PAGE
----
I need to stop nagging myself. With Parkinson’s (PD), I have become both the nagger and naggee. It is demoralizing.
When my neurologist scrutinizes my gait, I force myself to swing my arms, unclench my hands and stand up straight.
When walking, I order myself to flex the front of my foot and let my heel strike first to avoid shuffling.
When I’m at my yoga class, I remind myself to push my shoulders blades together, straighten my back and “don’t forget to breathe”.
When I’m performing with my dance group, I tell myself to get rid of that PD frozen facial mask by smiling to the audience and pretend that I’m having the most fun of my life.
When I am driving, I reprimand myself to focus entirely on driving. I turn off the music in the car to avoid distractions.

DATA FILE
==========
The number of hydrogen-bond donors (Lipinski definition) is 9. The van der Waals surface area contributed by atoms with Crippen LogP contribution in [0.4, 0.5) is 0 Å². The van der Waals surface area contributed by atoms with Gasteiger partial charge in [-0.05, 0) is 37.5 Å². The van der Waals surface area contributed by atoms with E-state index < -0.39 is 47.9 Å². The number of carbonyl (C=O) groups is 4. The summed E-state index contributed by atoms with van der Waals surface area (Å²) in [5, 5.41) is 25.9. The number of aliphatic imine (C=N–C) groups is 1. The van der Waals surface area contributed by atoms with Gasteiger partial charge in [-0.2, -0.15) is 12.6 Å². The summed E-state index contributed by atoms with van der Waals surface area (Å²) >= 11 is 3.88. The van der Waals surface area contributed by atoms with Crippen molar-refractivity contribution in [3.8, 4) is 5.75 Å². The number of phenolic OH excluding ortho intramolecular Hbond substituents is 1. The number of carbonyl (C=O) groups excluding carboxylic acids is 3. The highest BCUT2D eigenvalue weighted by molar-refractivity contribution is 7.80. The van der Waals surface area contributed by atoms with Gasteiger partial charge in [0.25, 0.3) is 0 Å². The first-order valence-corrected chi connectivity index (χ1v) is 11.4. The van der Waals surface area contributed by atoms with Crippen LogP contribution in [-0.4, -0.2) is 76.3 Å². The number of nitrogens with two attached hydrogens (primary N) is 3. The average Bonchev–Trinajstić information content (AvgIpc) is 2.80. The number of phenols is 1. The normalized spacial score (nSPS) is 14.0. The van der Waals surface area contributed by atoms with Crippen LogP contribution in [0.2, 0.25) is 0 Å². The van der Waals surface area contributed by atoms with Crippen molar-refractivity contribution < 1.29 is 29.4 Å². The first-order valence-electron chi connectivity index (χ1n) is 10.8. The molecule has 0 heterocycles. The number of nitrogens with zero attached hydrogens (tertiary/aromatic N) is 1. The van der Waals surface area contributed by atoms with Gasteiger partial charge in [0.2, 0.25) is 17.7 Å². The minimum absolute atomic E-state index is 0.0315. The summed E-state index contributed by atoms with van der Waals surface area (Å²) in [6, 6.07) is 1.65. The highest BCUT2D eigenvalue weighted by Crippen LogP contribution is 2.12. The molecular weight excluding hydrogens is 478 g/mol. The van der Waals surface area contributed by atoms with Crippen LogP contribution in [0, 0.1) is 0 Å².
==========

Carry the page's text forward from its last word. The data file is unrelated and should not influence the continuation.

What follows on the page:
When I speak to others, my internal chatter warns me to speak loudly and enunciate my words.
When I concentrate on making my handwriting bigger and more legible, I suddenly have nothing to say.
Why is multi-tasking so difficult?
According to Joseph H. Friedman, MD, author of Making the Connection Between Brain and Behavior: Coping with Parkinson’s Disease, people living with PD have trouble doing two things at the same time because of the loss of the “automatic pilot” mechanism due to PD. It's as if the program to the brain that previously allowed us to do many complex tasks without thinking about them, has gone on strike.
Dr. Friedman elaborated further about the PD brain which “says to blink less, swallow less, write small, talk softly, stoop the shoulders, shuffle, and while all of these problems can be overridden, they can only be overridden consciously, that is, while people are thinking about one particular problem. Unfortunately there are lots of other things to think about.”
This self-flagellation has become just too much. I need to cut myself some slack and keep on walking, talking, dancing and exercising as best as I can, for as long as I can.